PS - Thanks, again, to Elise, who kindly provided me with enough apples from her garden to use in both of these recipes.

Archive Alert! On this date in 2004 we were partying at The Gostbar in Las Vegas.

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A British Take on Pies for Thanksgiving

Sunday, November 27, 2005

Spiced Sesame Orange Florentines with Cashew Nuts & Fleur de Sel

Cookie Swap 2005

photograph picture of Spiced Sesame Orange Florentines with Cashew Nuts & Fleur de Sel with recipe

I recently discovered how easy it is to make Florentines. All you need to get started is the basic recipe and then you can experiment with different nuts and flavours.

3/4 cup of Bakers Sugar
1/4 cup of Honey
4 tablespoons of Butter
1/4 cup of Creme Fraiche
Grated Zest of Half an Orange
1/2 Teaspoon Ground Ginger
1/3 cup of sifted plain flour
2 handfuls of hulled white sesame seeds
2 handfuls of raw cashews, chopped into small pieces
Large pinch of Fleur de Sel
2oz dark chocolate

Preheat the oven to 350 F. Place nuts and seeds on a baking tray and toast until they are golden brown (about 10 minutes). Put sugar, honey, butter, creme fraiche, orange zest and ginger into a heavy saucepan over a low heat and stir until butter has melted and the sugar has dissolved. Bring to a simmer for about 8 minutes, stirring from time to time. The mixture should thicken and darken slightly. Stir in the toasted nuts, seeds, flour and the fleur de sel. Place half-tablespoon-sized dollops of the mixture on baking trays lined with a slipat or non stick parchment paper. Be sure to leave plenty of room for the cookies to spread. Bake for about 8 minutes until the florentines are evenly dark and golden. Remove from the oven and leave to cool on the tray to cool and harden. Melt the chocolate and then pipe drizzles over the surface of the cookies. Once cool, keep in an airtight container

Reality Notes:
Regular cream can be substituted for the creme fraiche. Golden syrup can be substituted for the honey. Experiment with your favourite nuts. Fred prefers a version where I use only flaked almonds (no orange, ginger, salt or sesame seeds). The smaller your nut pieces, the more evenly your cookies will spread, but don't go so far as crumbing the nuts, I think that might look ugly. My oven has an element on the bottom, and I find that if I try to bake these cookies on the bottom shelf they burn around the edges. Therefore I have to cook them in two batches in the centre of the oven. If you have to do the same thing, try and keep the remaining mixture warm, over a very low heat, so it doesn't harden too much. Impromptu piping bag: For super drizzling action, put your melted chocolate in a plastic bag and cut off a tiny corner to make a hole through which you can finely pipe the chocolate drizzles on to the cookie.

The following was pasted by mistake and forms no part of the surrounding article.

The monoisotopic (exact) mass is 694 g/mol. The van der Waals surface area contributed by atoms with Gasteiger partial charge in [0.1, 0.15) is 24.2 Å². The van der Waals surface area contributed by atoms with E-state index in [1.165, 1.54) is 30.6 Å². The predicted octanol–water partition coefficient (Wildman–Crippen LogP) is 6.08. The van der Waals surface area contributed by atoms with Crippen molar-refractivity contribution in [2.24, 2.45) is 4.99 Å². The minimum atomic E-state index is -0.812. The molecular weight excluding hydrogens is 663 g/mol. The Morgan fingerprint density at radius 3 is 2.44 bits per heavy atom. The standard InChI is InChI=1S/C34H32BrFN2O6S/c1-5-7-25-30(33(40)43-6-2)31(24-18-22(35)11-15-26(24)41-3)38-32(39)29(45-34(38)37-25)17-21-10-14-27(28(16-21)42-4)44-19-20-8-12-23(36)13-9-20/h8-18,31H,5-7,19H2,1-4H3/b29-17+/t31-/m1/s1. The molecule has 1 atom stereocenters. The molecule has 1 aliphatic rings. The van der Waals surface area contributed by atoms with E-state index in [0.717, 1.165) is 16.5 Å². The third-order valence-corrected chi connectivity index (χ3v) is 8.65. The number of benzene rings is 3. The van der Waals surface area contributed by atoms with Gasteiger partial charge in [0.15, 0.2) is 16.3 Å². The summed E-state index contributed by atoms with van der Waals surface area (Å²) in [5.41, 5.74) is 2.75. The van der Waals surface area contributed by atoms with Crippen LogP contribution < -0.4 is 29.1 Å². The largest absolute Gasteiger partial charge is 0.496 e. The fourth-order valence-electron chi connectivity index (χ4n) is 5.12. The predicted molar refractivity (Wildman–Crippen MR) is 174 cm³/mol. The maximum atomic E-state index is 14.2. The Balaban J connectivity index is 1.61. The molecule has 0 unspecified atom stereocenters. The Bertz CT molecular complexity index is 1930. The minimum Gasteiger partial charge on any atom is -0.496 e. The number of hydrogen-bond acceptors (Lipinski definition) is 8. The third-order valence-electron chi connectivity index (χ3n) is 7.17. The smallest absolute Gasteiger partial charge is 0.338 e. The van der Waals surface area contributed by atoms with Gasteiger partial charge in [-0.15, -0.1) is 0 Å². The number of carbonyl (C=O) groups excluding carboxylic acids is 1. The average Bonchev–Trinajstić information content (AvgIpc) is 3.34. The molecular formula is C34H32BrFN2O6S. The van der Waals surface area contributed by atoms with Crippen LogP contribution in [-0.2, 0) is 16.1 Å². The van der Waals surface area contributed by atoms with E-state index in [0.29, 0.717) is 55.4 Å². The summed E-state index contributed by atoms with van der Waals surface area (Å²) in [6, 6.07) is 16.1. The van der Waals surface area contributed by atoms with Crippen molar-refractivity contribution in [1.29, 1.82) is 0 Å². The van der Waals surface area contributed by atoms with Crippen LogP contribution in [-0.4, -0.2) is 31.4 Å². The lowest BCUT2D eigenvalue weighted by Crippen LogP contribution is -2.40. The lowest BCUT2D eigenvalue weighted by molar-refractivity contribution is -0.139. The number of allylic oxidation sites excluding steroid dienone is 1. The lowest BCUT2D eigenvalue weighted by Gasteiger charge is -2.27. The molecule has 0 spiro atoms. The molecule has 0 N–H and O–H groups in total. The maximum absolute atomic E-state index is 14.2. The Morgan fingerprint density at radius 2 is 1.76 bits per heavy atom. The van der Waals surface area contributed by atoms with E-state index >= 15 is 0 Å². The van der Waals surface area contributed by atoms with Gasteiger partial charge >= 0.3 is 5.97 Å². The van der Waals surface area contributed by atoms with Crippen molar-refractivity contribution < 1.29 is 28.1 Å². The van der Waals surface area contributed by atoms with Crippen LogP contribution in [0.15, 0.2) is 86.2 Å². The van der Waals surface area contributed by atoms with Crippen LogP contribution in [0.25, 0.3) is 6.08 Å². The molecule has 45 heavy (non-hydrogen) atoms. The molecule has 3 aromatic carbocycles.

PS. These cookies were baked for a joint virtual cookie swap organised by Jennifer of The Domestic Goddess and Alberto of Il Forno for Sugar High Friday #14 and Is My Blog Burning #21, respectively.

Archive Alert! Around this time last year, I was Baking cookies like crazy for a charitable cause. Click here to see how much money we made in November 04.

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Spiced Sesame Orange Florentines with Cashew Nuts & Fleur de Sel

Saturday, November 26, 2005

Hollywood en France

The Translation of "Hollywood: into French

photograph picture of French Hollywood

Happy Birthday, today, to my little nephew, Ben, now aged 5.

In French, the word Hollywood, can mean one of two things. Firstly it is the Chewing Gum that I happily bring back for my friend Katja every time I go to France. Secondly, it is a cute French dog, named Hollywood, rolling around in the grass. Since I featured French cats last weekend, it is only fair I give some bandwidth to the French dog too!

PS This was an entry for Weekend Dog Blogging # 11 over at Sweetnicks.

Archive Alert! This weekend in 2004 check out a post called Feeding the Workers.

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Hollywood en France

Friday, November 25, 2005

Don't be Green with Envy

Be Green With Kiwi

photograph picture of kiwi from a mystery bloggers garden

Fred is not a breakfast guy. Neither is he a fruit boy. But when I suggested he start his yesterday with a kiwi fruit, he surprised me by jumping at the opportunity. Not only that, he declared it to be super-juicy and absolutely delicious.

Of course it tasted good! It was, afterall, a gift from the garden of a well-known food blogger. Can you guess who?

Archive Alert! Today, take a look at Ian's stylin' Gingerbread Men.

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Don't be Green with Envy

Thursday, November 24, 2005

Happy Thanksgiving

Thank You for Being Such a Great Audience.

photograph picture of some blueberries from Rainbow Orchards at the Alemany farmers market in San FranciscoI am somewhat culturally detatched from Thanksgiving and find it difficult to have any true depth of feeling about it, because of my lack of personal history and experience with it. I like to learn about it though, and this year we are lucky enough to have been invited to spend it with some American friends and their family. It's my job to take some dessert, I hope my choice will be suitable enough for the occasion. I am sorry, but I just can't bring myself to make pumpkin pie.

Turkey Tip of the Day